"[Seeded watermelons] are actually hard to find on the market nowadays," he says. "The ones we are bringing into our stores are double the size of seedless watermelons, and I personally think have a superior texture and slightly sweeter flavor. Plus, there is the nostalgia factor. Who doesn't remember having seed-spitting contests as a kid?"

Savanello says Southerners who grew up putting salt on their watermelon might like a new twist.

"In the South, it is traditional to sprinkle salt on your watermelon, and we've seen this trend translate in the culinary world with chefs pairing watermelon with salty cheeses like feta or grilled halloumi," he says.

For a simple summer salad, he suggests a mix of arugula, watermelon, feta cheese and mint, along with a balsamic vinegar glaze.

 

Grilled Halloumi With Watermelon and Pistachios

Halloumi, a semi-hard, unripened, brined cheese usually made from a mixture of goat's and sheep's milk, has a high melting point so it can easily be fried or grilled.

Time: 10 minutes

Serves: 4-6

Canola oil

Grilled Halloumi With Watermelon and Pistachios / Photo from The Fresh Market

Grilled Halloumi With Watermelon and Pistachios / Photo...

Photo by Contributed Photo /Times Free Press.

1 quarter seedless watermelon, rind removed and cut into wedges

1 (8- to 9-ounce) package halloumi

2 tablespoons honey

1/4 cup pistachios, chopped

3 tablespoons mint leaves, finely chopped

2 limes, cut into wedges

Prepare outdoor grill to high heat. Clean grill grates well, and brush with canola oil.

While grill heats, place watermelon slices on serving platter. Open halloumi and lay flat on cutting board. Slice 7 or 8 1-inch pieces. Place halloumi on grill, and cook undisturbed until lightly charred, 1-2 minutes per side. You want to just warm the cheese through; if it begins to melt, remove from heat. Place warm halloumi on top of watermelon.

Drizzle watermelon and halloumi with honey, top with pistachios and mint. Serve immediately with lime wedges.

— Recipe from The Fresh Market

 

Spicy Watermelon and Berry Salsa

Sweet and spicy go hand in hand. Watermelon pairs nicely with spices like jalapeño.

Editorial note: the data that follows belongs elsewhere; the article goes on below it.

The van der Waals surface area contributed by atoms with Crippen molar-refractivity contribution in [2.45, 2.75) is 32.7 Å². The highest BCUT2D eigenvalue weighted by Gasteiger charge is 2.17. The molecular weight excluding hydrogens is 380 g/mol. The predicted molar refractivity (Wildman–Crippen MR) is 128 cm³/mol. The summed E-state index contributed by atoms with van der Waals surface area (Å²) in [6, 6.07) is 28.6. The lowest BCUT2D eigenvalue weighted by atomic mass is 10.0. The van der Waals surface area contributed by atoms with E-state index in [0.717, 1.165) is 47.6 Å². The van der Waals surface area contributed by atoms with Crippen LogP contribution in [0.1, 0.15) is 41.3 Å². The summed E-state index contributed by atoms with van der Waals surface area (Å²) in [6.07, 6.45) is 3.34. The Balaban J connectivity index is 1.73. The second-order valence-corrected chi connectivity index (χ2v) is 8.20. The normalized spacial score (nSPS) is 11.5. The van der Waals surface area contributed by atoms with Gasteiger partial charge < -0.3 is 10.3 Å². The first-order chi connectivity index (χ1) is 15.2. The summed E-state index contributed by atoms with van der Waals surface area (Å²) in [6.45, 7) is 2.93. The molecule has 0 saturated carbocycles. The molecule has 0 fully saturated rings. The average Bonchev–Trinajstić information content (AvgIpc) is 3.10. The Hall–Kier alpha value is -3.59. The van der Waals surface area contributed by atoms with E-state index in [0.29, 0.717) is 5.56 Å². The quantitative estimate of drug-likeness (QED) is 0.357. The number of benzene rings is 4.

Time: 40 minutes

Serves: 8

Spicy Watermelon and Berry Salsa / Photo from The Fresh Market

Spicy Watermelon and Berry Salsa / Photo from...

Photo by Contributed Photo /Times Free Press.

2 cups finely chopped watermelon

1 cup finely chopped strawberries

1 tablespoon jalapeño, seeded and minced

1 tablespoon minced shallot

1/4 teaspoon kosher salt

1/8 teaspoon ground pepper

1 teaspoon lime zest

1 tablespoon lime juice

Stir together all ingredients in a large bowl. Let stand 30 minutes at room temperature before serving. Serve with tortilla chips or cinnamon sugar pita chips.

— Recipe from The Fresh Market

 

Watermelon Gazpacho With Feta Créma

This easy summertime soup, a modern twist on gazpacho, substitutes watermelon for most of the traditional tomatoes.

Time: 45 minutes

Serves: 4

4 ounces crumbled feta

1/2 cup sour cream

1 tablespoon lemon juice

4 cups chopped watermelon

1 large ripe tomato, cored and quartered

1/2 cup chopped red onion

Watermelon Gazpacho With Feta Crema / Photo from The Fresh Market

Watermelon Gazpacho With Feta Crema / Photo from...

Photo by Contributed Photo /Times Free Press.

1/2 cup chopped bell pepper

1/2 teaspoon kosher salt

1/4 teaspoon ground pepper

2 tablespoons extra-virgin olive oil

2 tablespoons red wine vinegar

Combine feta, sour cream and lemon juice in a medium bowl. Let stand at room temperature about 30 minutes.

Combine watermelon, tomatoes, onion and bell pepper in a food processor, and pulse until finely chopped, about 10 times. Transfer to a large bowl, and add salt, pepper, oil and vinegar. Stir well, and let stand at room temperature about 30 minutes.

Mash feta into small pieces using a potato masher, and whisk mixture well. Divide soup between bowls, and serve with a dollop of feta crèma.

— Recipe from The Fresh Market

Contact Barry Courter at bcourter@timesfreepress.com or 423-757-6354.